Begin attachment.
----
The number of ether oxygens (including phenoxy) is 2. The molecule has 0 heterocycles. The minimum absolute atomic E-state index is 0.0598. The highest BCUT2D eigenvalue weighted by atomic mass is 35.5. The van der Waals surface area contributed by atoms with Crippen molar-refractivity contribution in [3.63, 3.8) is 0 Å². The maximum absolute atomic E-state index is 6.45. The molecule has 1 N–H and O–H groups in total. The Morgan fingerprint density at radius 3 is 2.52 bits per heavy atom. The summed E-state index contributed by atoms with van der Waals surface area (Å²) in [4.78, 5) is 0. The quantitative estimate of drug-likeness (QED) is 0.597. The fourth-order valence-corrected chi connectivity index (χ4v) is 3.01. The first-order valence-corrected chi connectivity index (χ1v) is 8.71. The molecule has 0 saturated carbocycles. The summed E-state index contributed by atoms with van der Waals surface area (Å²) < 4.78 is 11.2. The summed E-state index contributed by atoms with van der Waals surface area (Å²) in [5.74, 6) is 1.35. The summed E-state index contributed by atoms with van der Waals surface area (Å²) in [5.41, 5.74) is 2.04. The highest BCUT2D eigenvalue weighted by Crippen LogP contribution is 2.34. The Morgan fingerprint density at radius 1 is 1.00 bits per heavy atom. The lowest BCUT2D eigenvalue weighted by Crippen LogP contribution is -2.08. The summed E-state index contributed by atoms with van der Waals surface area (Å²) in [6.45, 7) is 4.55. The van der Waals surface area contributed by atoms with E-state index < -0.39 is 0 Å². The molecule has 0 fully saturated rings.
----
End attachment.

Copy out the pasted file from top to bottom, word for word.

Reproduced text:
The number of ether oxygens (including phenoxy) is 2. The molecule has 0 heterocycles. The minimum absolute atomic E-state index is 0.0598. The highest BCUT2D eigenvalue weighted by atomic mass is 35.5. The van der Waals surface area contributed by atoms with Crippen molar-refractivity contribution in [3.63, 3.8) is 0 Å². The maximum absolute atomic E-state index is 6.45. The molecule has 1 N–H and O–H groups in total. The Morgan fingerprint density at radius 3 is 2.52 bits per heavy atom. The summed E-state index contributed by atoms with van der Waals surface area (Å²) in [4.78, 5) is 0. The quantitative estimate of drug-likeness (QED) is 0.597. The fourth-order valence-corrected chi connectivity index (χ4v) is 3.01. The first-order valence-corrected chi connectivity index (χ1v) is 8.71. The molecule has 0 saturated carbocycles. The summed E-state index contributed by atoms with van der Waals surface area (Å²) < 4.78 is 11.2. The summed E-state index contributed by atoms with van der Waals surface area (Å²) in [5.74, 6) is 1.35. The summed E-state index contributed by atoms with van der Waals surface area (Å²) in [5.41, 5.74) is 2.04. The highest BCUT2D eigenvalue weighted by Crippen LogP contribution is 2.34. The Morgan fingerprint density at radius 1 is 1.00 bits per heavy atom. The lowest BCUT2D eigenvalue weighted by Crippen LogP contribution is -2.08. The summed E-state index contributed by atoms with van der Waals surface area (Å²) in [6.45, 7) is 4.55. The van der Waals surface area contributed by atoms with E-state index < -0.39 is 0 Å². The molecule has 0 fully saturated rings.